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Protecting Coral OK with Residents at Public Hearing

The few residents at a National Oceanic and Atmospheric Administration meeting held in Christiansted Wednesday to discuss NOAA’s proposal to list 66 coral species as endangered or threatened strongly supported conservation, with one citing a local rock quarry as a likely hazard to St. Croix coral.

The listings NOAA proposed are in response to a 2009 petition from the Center for Biological Diversity to list 83 coral species as threatened or endangered under the Endangered Species Act, NOAA Endangered Species Act Corals Listing and Recovery coordinator Jennifer Moore told the small audience of perhaps a dozen.

Climate change was listed as the biggest threat, compounded by disease and reduced survival due to ocean acidification, Moore said. While those threats are difficult to address locally, some relatively important local effects include reef fishing, sedimentation, nutrients and sea level rise, she said.

NOAA looked at the scientific evidence and ultimately recommended 66 species for some level of protection, Moore said. Most of the species are native to the South Pacific, but seven of those proposed for the endangered list are in the Caribbean. Elkhorn and staghorn coral were already listed as endangered and are now proposed for the threatened list, she said.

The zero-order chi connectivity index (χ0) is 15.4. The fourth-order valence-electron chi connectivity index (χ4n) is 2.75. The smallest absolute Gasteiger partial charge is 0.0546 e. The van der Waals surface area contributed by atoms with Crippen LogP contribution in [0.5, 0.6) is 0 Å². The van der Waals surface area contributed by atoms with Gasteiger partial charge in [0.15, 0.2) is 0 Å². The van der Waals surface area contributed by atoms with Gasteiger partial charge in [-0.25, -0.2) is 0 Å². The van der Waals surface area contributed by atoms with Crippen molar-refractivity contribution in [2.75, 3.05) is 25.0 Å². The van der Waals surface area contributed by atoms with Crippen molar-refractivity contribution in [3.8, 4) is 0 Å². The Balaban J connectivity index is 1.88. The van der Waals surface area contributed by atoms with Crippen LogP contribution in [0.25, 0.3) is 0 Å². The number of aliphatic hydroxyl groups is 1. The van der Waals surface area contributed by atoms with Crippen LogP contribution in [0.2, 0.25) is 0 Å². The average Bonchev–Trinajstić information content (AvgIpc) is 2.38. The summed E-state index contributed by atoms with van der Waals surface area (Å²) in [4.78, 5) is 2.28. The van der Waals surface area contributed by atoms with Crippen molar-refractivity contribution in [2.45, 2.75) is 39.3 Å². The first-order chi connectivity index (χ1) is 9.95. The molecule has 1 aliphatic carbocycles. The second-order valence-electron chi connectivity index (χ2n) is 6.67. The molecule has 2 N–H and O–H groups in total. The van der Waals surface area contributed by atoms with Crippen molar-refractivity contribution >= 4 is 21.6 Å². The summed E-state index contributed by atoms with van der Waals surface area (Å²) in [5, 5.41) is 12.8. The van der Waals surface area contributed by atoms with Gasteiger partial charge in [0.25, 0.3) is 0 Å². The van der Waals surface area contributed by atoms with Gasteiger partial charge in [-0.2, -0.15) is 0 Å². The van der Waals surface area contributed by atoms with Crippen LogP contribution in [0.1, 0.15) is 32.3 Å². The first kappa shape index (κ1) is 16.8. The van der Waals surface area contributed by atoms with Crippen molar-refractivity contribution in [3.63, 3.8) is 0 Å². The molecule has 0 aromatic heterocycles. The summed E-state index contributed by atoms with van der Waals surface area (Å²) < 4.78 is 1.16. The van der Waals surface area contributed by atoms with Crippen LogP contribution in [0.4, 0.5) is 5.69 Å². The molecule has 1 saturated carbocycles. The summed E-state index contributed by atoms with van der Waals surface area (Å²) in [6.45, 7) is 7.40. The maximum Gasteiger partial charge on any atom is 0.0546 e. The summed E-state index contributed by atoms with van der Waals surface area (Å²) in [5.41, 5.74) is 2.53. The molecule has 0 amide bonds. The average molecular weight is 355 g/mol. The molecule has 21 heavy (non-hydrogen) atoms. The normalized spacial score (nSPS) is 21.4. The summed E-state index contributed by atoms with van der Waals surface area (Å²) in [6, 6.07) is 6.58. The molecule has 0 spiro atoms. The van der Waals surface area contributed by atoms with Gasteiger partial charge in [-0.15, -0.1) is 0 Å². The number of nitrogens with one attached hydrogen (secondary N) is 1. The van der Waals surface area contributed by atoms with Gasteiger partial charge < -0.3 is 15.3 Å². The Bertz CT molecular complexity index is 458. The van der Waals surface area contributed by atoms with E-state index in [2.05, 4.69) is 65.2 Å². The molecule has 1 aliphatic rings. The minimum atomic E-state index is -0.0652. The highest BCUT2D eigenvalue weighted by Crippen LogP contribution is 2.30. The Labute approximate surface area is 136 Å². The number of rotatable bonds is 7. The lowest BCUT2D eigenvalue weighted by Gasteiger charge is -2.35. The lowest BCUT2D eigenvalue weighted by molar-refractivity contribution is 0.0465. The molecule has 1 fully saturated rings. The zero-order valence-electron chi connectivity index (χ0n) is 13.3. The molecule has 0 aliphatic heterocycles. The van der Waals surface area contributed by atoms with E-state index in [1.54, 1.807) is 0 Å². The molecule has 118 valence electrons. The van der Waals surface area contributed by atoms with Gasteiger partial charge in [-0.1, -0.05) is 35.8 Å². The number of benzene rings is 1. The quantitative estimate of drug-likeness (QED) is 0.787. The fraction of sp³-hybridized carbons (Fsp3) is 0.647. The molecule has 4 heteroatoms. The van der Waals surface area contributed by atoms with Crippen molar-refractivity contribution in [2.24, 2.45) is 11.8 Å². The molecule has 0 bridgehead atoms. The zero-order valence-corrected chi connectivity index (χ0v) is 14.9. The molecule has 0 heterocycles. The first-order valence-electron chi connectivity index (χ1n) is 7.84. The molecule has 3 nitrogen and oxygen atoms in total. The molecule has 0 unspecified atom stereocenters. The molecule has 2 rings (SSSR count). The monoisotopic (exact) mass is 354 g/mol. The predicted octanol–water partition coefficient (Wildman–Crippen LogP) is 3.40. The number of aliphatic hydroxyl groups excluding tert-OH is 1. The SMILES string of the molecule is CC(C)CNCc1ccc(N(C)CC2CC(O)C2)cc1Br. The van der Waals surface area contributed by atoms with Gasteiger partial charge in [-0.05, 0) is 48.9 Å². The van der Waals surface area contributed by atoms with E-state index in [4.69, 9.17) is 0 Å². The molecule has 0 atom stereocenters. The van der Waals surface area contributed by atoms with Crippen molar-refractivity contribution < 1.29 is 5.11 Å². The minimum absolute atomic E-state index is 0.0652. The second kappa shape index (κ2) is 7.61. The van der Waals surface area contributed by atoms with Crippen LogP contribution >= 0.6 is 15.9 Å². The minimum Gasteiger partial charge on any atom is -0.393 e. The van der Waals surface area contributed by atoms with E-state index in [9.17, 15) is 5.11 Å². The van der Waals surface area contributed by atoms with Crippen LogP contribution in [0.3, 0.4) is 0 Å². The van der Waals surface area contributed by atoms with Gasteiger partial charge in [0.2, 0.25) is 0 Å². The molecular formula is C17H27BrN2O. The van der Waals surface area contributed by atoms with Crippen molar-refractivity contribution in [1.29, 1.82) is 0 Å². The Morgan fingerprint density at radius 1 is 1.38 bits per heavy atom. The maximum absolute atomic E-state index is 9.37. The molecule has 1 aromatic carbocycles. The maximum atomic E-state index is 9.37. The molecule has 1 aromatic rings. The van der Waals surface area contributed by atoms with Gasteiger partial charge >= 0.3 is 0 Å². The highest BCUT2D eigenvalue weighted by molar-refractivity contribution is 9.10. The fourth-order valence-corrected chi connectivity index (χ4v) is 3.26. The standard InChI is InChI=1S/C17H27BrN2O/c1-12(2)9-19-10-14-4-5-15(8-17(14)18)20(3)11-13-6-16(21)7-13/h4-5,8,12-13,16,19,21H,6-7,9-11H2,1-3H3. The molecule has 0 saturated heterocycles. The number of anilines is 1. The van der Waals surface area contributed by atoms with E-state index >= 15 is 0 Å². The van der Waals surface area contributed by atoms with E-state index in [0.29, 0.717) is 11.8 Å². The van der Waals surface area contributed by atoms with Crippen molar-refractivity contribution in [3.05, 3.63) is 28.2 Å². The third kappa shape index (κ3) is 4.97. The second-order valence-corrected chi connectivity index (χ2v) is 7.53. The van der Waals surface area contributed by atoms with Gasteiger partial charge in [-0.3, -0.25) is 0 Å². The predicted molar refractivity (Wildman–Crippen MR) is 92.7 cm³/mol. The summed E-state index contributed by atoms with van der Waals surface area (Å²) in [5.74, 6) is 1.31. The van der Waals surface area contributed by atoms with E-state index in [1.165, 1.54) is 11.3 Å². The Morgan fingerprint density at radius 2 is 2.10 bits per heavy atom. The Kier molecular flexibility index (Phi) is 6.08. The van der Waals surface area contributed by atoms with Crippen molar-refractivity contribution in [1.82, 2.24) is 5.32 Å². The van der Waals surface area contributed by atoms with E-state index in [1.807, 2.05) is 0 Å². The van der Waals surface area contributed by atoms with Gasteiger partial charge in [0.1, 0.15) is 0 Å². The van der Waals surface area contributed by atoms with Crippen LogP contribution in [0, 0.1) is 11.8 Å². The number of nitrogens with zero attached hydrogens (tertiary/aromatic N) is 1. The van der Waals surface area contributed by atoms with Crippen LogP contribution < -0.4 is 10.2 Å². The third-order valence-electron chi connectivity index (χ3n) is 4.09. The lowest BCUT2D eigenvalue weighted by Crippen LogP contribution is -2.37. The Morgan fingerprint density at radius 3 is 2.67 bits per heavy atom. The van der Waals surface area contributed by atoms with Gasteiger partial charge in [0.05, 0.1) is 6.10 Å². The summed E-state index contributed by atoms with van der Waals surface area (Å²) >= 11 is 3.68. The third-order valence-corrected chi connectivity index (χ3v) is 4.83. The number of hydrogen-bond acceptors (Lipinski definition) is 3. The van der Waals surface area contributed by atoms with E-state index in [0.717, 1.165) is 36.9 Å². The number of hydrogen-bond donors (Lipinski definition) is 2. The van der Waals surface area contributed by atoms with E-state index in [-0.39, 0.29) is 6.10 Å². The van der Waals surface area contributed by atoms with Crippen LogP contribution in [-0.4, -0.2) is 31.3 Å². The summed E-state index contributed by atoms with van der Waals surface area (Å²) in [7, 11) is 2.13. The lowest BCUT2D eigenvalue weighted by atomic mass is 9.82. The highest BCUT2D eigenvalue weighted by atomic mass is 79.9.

The species proposed for the endangered list also include pillar coral, boulder star coral, mountainous star coral, star coral and rough cactus coral. Those proposed for the threatened list include Lamarck’s sheet coral and elliptical star coral, according to NOAA data Moore showed in a PowerPoint presentation.

Protection under the Endangered Species Act would mean habitat protections, recovery planning, prohibitions on harming corals and prohibition of federal actions that could jeopardize the corals, she said.

Moore said listing species as endangered does not prohibit regular maritime activities like fishing or diving, but prohibits the specific “take” of those species, including harming, wounding, killing or collecting the species. It also prohibits imports, exports and commercial activities dealing in the species. These protections are not automatic for species listed as threatened, but can be established for them as well, she explained.

If an otherwise legal activity, such as dredging, might incidentally affect the corals, the person or company can apply for a permit from NOAA, Moore said.

And while taking these corals would be prohibited, NOAA will not be going after coral that is already in someone’s possession. "It only becomes an issue if you want to transfer or sell it," she said.

NOAA received roughly 42,000 comments and collected 400 related scientific articles and reports, as part of the review, according to Moore. "Most of those (comments) were either in support or against listing in general and did not address the merits of individual listings," she said.

During the public comment portion of the meeting, Carol Johnson, a resident of the northwest end of St. Croix, said the Aggregate Inc. rock quarry’s rock crusher was producing dusty runoff into Ham’s Bay.

Johnson said Department of Planning and Natural Resources Commissioner Alicia Barnes reported to the V.I. Legislature in May that the crusher’s dust has destroyed staghorn and elkhorn coral in Ham’s Bay. (See "Fishing Licenses May Become Transferable at Will" in related links below)

NOAA is taking public comment on the proposed new listings until the end of March and will finalize the new rules by the end of the year, Moore said.

There will be another public meeting Thursday at the Windward Passage Hotel in Charlotte Amalie, St. Thomas, from 7 to 9 p.m.

To submit a public comment, go to www.regulations.gov and enter NOAA-NMFS-2010-0036 into the keyword search.

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